Last edited: Jun 2, 2008
    fatman, Jun 2, 2008
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  15. 2008pollyanna

    2008pollyanna

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    Thankyou FatMan...you are quite knowledgeable in water. I have read many of your posts. You have worked in water treatment plants if my memory is correct. Great information for an aquaranist. Now perhaps, I should start taking my notes...for a purchase.
    Thankyou Fatman, Ryan, Biff, and all the others...I have gained much with much more to learn. Keep sending your thoughts and know how....good day to you all...
    B&S
     
    2008pollyanna, Jun 2, 2008
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  16. 2008pollyanna

    Bifferwine I am a girl

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    Yep, I highly recommend Pure Water Club RODI units. They cost about 1/5 of what other brands do, and they work well.
     
    Bifferwine, Jun 3, 2008
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  17. 2008pollyanna

    fatman

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    The Pure Water $99 Ro filter system has a standard RO membrane, which is good, but all its other filters are inline filters which much less capacity than typical 2" x 10" cartridge filters used in a standard filter cartridge canister that are sold with the more expensive RO and RODI units. A typical canister filter housing without the filter element cost more than the entire little inline filter used in the $99 Pure Water filter system. The DI filter is the same way. You get what you pay for, and with the $99 pure Water you get filters that are normally used for small use applications like refrigertor ice makers and coffee makers where total removal amounts over a given time are small. In essence they are finishing filters at most, that are being put to use as primary filters.
     
    Last edited by a moderator: Jun 4, 2008
    fatman, Jun 3, 2008
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  18. 2008pollyanna

    Bifferwine I am a girl

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    But I make around 100 gallons per week with my PureWaterClub RODI unit. And I have been making that much (approximately) since I purchased it in September. I make a lot more water with it than a coffee maker or ice maker, and it consistently produces high quality water. I disagree with what you say regarding the quality of this RODI unit, Fatman, based upon my personal experience with it. It has proven to me to be very reliable, even with continuous, daily use, month after month, producing a large quantity of water for my tank.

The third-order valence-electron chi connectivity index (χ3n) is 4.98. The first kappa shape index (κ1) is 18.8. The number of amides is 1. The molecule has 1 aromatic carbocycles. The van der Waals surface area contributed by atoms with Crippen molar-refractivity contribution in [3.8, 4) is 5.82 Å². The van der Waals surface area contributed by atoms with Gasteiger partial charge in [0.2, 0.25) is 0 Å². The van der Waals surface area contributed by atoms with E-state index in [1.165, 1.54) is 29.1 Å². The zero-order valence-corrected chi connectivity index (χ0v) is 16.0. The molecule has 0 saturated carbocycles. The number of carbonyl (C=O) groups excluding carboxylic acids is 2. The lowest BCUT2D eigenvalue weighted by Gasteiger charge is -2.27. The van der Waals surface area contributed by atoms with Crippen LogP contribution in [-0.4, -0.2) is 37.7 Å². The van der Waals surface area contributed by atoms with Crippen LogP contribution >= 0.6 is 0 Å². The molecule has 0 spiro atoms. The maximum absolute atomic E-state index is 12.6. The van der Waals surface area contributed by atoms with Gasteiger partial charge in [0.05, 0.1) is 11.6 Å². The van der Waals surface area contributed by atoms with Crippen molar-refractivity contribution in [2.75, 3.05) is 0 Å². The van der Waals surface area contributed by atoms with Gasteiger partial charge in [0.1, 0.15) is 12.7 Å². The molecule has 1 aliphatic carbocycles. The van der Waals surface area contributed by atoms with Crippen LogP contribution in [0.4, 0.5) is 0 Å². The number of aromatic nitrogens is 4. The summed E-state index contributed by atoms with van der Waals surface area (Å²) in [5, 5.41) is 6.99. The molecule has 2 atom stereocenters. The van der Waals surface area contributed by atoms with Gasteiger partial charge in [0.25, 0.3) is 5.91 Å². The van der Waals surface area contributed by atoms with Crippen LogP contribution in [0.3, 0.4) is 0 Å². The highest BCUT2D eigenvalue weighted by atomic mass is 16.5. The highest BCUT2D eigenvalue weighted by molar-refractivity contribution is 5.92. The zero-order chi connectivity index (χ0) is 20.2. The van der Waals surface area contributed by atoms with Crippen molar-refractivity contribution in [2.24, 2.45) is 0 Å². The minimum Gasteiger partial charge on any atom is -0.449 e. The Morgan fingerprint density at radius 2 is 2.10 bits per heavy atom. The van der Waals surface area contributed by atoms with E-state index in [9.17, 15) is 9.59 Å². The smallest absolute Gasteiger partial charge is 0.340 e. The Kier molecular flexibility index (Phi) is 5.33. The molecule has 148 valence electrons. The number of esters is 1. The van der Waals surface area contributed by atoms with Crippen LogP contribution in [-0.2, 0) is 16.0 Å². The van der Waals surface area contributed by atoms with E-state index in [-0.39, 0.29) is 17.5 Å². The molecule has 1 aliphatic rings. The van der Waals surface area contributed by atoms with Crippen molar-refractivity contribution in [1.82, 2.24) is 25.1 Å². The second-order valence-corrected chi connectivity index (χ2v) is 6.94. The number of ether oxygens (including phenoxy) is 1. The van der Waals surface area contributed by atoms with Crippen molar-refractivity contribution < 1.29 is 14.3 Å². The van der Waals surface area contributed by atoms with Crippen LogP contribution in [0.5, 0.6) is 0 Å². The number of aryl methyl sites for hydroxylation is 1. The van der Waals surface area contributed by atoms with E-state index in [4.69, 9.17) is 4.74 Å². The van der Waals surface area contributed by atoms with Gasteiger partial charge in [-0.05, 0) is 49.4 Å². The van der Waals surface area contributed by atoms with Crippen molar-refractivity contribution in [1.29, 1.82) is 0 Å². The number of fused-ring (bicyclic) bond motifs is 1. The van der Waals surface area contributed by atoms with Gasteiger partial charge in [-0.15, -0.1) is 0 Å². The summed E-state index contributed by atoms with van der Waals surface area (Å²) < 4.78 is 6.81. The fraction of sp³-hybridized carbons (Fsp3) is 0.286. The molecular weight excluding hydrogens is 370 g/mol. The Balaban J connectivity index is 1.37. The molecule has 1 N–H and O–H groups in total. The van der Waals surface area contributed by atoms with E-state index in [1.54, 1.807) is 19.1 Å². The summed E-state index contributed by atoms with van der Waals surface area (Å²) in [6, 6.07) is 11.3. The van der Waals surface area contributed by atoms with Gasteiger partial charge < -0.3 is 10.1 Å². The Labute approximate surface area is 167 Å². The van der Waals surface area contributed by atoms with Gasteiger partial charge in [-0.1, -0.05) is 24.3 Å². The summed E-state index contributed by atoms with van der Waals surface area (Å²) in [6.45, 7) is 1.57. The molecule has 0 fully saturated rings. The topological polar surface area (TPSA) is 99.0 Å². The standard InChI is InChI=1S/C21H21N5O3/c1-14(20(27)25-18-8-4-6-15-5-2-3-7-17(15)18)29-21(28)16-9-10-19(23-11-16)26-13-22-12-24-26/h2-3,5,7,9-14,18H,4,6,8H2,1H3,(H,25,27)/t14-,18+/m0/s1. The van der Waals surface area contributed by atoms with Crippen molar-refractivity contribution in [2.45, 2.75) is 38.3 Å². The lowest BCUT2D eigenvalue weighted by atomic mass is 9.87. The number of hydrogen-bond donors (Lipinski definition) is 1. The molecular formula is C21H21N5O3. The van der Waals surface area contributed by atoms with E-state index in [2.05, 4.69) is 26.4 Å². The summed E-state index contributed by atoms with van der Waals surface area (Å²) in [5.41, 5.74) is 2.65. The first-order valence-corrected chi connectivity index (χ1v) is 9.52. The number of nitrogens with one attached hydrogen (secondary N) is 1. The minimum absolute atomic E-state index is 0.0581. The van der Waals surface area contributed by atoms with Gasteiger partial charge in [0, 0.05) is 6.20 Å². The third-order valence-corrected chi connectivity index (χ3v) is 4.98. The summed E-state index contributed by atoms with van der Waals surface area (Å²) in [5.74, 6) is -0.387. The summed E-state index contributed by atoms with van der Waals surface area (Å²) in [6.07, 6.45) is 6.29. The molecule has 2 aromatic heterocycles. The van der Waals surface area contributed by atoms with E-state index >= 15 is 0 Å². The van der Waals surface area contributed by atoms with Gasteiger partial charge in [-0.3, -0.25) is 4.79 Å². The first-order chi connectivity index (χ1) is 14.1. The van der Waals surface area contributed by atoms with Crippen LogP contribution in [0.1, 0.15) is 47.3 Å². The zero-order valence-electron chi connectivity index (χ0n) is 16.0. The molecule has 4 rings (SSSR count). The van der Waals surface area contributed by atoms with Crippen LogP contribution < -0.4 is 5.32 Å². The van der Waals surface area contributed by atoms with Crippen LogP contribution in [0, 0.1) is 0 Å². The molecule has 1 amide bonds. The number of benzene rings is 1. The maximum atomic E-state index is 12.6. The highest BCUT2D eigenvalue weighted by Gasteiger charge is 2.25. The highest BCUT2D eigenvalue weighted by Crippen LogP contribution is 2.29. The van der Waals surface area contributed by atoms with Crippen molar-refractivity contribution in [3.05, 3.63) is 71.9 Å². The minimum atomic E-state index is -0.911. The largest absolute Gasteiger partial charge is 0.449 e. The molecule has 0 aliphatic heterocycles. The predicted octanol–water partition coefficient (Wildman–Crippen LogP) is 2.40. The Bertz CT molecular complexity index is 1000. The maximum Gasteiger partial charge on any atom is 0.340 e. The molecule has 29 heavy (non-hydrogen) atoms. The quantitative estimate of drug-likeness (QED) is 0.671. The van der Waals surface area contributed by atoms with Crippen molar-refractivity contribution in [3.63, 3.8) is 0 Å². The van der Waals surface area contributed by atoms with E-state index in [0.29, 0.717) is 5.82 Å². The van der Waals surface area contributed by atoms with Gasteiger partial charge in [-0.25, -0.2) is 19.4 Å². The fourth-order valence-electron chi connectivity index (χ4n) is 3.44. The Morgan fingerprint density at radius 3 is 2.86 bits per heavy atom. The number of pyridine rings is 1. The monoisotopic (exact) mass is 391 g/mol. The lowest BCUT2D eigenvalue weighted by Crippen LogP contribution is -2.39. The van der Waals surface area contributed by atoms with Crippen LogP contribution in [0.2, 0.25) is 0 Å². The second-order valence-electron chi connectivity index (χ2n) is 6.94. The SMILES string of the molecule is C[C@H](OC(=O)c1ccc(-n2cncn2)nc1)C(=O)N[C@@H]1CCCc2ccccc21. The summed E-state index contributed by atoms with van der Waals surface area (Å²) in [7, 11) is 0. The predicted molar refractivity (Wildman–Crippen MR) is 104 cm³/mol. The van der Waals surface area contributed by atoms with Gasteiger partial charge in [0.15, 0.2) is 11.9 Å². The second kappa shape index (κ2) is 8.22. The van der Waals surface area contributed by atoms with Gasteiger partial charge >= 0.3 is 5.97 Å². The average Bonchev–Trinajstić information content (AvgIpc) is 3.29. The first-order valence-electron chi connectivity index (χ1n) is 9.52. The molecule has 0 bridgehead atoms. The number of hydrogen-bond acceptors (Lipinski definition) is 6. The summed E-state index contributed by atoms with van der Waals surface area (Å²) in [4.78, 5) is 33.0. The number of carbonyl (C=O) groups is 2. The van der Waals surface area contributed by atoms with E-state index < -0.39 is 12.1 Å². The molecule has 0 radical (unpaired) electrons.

Even after 10 months of use, making approximately 100 gallons per week with my "finishing filter at most" with its "gross shortcomings", my TDS comes down from 400-500 to less than 5 every time.

    This is just my own personal experience. I have been using it for almost the last year. It has worked great for me and I highly highly highly recommend it.
     
    Last edited by a moderator: Jun 4, 2008
    Bifferwine, Jun 3, 2008
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  19. 2008pollyanna

    fatman

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    I said your RO membrane is full sized and that is good. It is understandable thata good membrane will put oit good water. However the prefilters are small and need to be changesd more often then full sized ones. If they are not changes they clog/damage the expensive membrane plus as the prefilters start getting old and fiull of material they cause a drop in pressure feeding the membrane causing decreased output and decreased efficiency. You should also know that the DI cartridges can only exchange so much, once the have done that amount they do nothing but lower the output productiom without doing any ionic exchanges. Sfter all they are not be recharged just used up and then discarded. Small inline filters are very limited in there exchange cpacity as they hold very little resin beads as they also house a ply filter and pad to prevent flushing out tje beads. Charcoal has a very limied adsorbtion level after that is done they just pass all the chlorine through and neiter acetate or thin Film RO membranesare supposed to be used without complete chlorine removal before the water gets to the membrane. Just an RO membrane, with out all the other prefilters and DI or other post filters, will produce water with a much lowered TDS
     
    Last edited by a moderator: Jun 4, 2008
    fatman, Jun 3, 2008
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  20. 2008pollyanna

    Bifferwine I am a girl

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    So me OBSERVING that for the past 10 months, I have run my RODI unit for 100 gallons per week, and me MEASURING that the TDS goes down from 400-500 to less than 5 is based on a years worth of experience with this unit, and heavy usage of it IS firm ground for me to recommend it.
     
    Last edited by a moderator: Jun 4, 2008
    Bifferwine, Jun 3, 2008